One day in November, last year I
sat in the sun in 65-degree outside and tuned up a variety of
boring and drilling tools that will be part of a demonstration
in a few months. The weather was just too nice to work inside at
One of the tools I waxed is noteworthy, and I
will share it with you in this post. It is a carved 18-Century
breast auger that I have owned many years, and the previous
owner told me at the time I purchased it that it came from
Estonia. Lots of the tools in Estonia have a close affinity with
those of Sweden, and this breast auger is no exception.
Most of the Swedish augers of this type are not
chip carved and occasionally have a date carved into the stock.
Like Swedish augers, this specimen has a spoon bit with a
triangular flat tang, holdovers from Roman and Viking Times.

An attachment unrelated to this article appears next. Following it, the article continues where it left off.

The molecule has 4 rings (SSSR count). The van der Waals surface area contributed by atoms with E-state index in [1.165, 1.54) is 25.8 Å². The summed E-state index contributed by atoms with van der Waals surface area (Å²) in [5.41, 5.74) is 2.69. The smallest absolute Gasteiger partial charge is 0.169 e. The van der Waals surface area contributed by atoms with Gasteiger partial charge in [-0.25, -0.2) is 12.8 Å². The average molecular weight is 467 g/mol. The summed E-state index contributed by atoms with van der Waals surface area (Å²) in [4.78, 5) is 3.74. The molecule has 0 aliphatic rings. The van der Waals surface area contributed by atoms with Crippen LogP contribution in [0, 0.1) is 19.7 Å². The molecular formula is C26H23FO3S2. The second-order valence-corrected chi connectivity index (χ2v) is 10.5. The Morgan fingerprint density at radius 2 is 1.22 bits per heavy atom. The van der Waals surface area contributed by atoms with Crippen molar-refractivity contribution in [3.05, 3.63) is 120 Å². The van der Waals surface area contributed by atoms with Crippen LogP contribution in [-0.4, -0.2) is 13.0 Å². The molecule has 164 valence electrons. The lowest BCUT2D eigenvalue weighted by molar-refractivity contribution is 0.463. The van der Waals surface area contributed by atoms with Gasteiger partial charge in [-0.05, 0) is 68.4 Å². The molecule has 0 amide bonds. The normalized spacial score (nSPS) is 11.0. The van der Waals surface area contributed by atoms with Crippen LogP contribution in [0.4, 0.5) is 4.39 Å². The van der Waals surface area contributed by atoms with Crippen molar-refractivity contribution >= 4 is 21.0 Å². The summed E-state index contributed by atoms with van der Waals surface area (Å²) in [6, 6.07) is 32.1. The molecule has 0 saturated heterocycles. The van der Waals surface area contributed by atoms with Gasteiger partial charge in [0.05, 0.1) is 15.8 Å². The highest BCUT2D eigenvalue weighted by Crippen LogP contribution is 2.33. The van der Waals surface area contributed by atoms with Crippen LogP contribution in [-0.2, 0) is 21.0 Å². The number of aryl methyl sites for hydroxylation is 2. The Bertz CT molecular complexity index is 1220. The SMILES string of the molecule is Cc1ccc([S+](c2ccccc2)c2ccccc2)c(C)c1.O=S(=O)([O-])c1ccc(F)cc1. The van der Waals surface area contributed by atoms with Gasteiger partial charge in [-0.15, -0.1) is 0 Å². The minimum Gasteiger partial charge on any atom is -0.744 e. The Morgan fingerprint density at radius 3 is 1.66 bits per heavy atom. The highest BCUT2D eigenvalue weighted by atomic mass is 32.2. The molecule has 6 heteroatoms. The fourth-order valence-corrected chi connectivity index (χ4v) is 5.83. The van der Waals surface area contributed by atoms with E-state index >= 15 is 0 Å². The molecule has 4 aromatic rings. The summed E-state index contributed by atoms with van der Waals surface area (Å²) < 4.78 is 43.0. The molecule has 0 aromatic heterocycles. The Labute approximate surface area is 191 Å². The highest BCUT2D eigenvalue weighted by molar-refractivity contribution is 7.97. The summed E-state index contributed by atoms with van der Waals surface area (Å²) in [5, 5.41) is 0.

Not only is this auger is fun to use but it is
pleasing to look. A new tool just does not feel like this one
does. The first thing that enters my thought process when I pick
up an 18th-Century Swedish brace is how small it is in
comparison to the braces of England and America.
I have included photos of Swedish braces for
your viewing and captioned each photo with relevant information
about the photo subject.
Note the wonderful chip carving
on the wooden body of this breast auger.
This tool measures 19 1/2 inches from the tip of the bit to the
of the rotating breast pad.
This is a detailed photo of the
lopsided spoon bit. It cuts on a clockwise rotation.
This is a detail of the back side
of the spoon bit.